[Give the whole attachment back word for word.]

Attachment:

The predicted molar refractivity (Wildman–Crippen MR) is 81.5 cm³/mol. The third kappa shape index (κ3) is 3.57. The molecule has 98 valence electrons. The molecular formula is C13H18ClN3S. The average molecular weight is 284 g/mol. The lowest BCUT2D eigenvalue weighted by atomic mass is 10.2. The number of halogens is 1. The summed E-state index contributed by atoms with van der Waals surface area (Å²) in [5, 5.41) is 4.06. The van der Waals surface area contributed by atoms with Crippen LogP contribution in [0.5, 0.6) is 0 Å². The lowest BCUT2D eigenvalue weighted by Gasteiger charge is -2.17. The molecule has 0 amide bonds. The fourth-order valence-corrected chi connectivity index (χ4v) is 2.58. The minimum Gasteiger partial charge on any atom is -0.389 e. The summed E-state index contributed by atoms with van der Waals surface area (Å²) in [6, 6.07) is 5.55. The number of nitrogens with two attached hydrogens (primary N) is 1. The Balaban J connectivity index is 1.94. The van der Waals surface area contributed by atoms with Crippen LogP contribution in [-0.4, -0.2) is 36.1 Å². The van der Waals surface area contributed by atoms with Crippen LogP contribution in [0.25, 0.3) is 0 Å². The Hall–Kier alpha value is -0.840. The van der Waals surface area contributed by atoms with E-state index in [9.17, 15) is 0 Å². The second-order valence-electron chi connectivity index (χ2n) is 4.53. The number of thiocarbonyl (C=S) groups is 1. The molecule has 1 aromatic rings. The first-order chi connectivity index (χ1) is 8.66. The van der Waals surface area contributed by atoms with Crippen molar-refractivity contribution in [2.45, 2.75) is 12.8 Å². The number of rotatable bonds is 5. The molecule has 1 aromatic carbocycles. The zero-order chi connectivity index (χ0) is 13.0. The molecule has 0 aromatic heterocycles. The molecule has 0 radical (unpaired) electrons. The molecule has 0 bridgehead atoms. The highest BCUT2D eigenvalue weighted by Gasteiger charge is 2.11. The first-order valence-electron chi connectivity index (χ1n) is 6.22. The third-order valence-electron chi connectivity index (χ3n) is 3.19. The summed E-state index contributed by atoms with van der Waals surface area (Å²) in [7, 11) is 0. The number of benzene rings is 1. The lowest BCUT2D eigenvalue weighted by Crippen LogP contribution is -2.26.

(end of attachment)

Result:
The predicted molar refractivity (Wildman–Crippen MR) is 81.5 cm³/mol. The third kappa shape index (κ3) is 3.57. The molecule has 98 valence electrons. The molecular formula is C13H18ClN3S. The average molecular weight is 284 g/mol. The lowest BCUT2D eigenvalue weighted by atomic mass is 10.2. The number of halogens is 1. The summed E-state index contributed by atoms with van der Waals surface area (Å²) in [5, 5.41) is 4.06. The van der Waals surface area contributed by atoms with Crippen LogP contribution in [0.5, 0.6) is 0 Å². The lowest BCUT2D eigenvalue weighted by Gasteiger charge is -2.17. The molecule has 0 amide bonds. The fourth-order valence-corrected chi connectivity index (χ4v) is 2.58. The minimum Gasteiger partial charge on any atom is -0.389 e. The summed E-state index contributed by atoms with van der Waals surface area (Å²) in [6, 6.07) is 5.55. The number of nitrogens with two attached hydrogens (primary N) is 1. The Balaban J connectivity index is 1.94. The van der Waals surface area contributed by atoms with Crippen LogP contribution in [-0.4, -0.2) is 36.1 Å². The van der Waals surface area contributed by atoms with Crippen LogP contribution in [0.25, 0.3) is 0 Å². The Hall–Kier alpha value is -0.840. The van der Waals surface area contributed by atoms with E-state index in [9.17, 15) is 0 Å². The second-order valence-electron chi connectivity index (χ2n) is 4.53. The number of thiocarbonyl (C=S) groups is 1. The molecule has 1 aromatic rings. The first-order chi connectivity index (χ1) is 8.66. The van der Waals surface area contributed by atoms with Crippen molar-refractivity contribution in [2.45, 2.75) is 12.8 Å². The number of rotatable bonds is 5. The molecule has 1 aromatic carbocycles. The zero-order chi connectivity index (χ0) is 13.0. The molecule has 0 aromatic heterocycles. The molecule has 0 radical (unpaired) electrons. The molecule has 0 bridgehead atoms. The highest BCUT2D eigenvalue weighted by Gasteiger charge is 2.11. The first-order valence-electron chi connectivity index (χ1n) is 6.22. The third-order valence-electron chi connectivity index (χ3n) is 3.19. The summed E-state index contributed by atoms with van der Waals surface area (Å²) in [7, 11) is 0. The number of benzene rings is 1. The lowest BCUT2D eigenvalue weighted by Crippen LogP contribution is -2.26.